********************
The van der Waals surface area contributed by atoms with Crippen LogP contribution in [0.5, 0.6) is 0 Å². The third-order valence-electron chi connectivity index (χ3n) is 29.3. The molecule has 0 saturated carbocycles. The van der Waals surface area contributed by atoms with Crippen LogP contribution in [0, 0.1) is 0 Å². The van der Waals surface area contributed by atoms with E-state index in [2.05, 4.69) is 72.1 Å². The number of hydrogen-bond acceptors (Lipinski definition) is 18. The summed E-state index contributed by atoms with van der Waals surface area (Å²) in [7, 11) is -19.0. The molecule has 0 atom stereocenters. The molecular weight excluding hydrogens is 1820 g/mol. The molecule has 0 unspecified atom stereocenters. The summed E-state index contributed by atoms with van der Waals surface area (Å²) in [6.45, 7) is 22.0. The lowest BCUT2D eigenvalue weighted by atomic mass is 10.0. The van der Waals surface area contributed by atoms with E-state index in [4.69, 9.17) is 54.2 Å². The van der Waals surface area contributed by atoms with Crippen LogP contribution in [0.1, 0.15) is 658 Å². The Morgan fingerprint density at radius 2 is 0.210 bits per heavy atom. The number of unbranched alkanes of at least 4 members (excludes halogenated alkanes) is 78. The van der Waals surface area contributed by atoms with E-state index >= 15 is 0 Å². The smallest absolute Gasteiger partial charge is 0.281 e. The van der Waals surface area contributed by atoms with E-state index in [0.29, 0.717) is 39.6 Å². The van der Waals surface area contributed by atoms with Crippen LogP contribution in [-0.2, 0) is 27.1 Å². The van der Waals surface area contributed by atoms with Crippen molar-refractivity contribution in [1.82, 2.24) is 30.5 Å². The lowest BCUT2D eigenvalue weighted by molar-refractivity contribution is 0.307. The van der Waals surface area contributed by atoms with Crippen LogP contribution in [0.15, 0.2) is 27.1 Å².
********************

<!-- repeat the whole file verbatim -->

The van der Waals surface area contributed by atoms with Crippen LogP contribution in [0.5, 0.6) is 0 Å². The third-order valence-electron chi connectivity index (χ3n) is 29.3. The molecule has 0 saturated carbocycles. The van der Waals surface area contributed by atoms with Crippen LogP contribution in [0, 0.1) is 0 Å². The van der Waals surface area contributed by atoms with E-state index in [2.05, 4.69) is 72.1 Å². The number of hydrogen-bond acceptors (Lipinski definition) is 18. The summed E-state index contributed by atoms with van der Waals surface area (Å²) in [7, 11) is -19.0. The molecule has 0 atom stereocenters. The molecular weight excluding hydrogens is 1820 g/mol. The molecule has 0 unspecified atom stereocenters. The summed E-state index contributed by atoms with van der Waals surface area (Å²) in [6.45, 7) is 22.0. The lowest BCUT2D eigenvalue weighted by atomic mass is 10.0. The van der Waals surface area contributed by atoms with E-state index in [4.69, 9.17) is 54.2 Å². The van der Waals surface area contributed by atoms with Crippen LogP contribution in [0.1, 0.15) is 658 Å². The Morgan fingerprint density at radius 2 is 0.210 bits per heavy atom. The number of unbranched alkanes of at least 4 members (excludes halogenated alkanes) is 78. The van der Waals surface area contributed by atoms with E-state index >= 15 is 0 Å². The smallest absolute Gasteiger partial charge is 0.281 e. The van der Waals surface area contributed by atoms with E-state index in [0.29, 0.717) is 39.6 Å². The van der Waals surface area contributed by atoms with Crippen LogP contribution in [-0.2, 0) is 27.1 Å². The van der Waals surface area contributed by atoms with Crippen molar-refractivity contribution in [1.82, 2.24) is 30.5 Å². The lowest BCUT2D eigenvalue weighted by molar-refractivity contribution is 0.307. The van der Waals surface area contributed by atoms with Crippen LogP contribution in [0.15, 0.2) is 27.1 Å².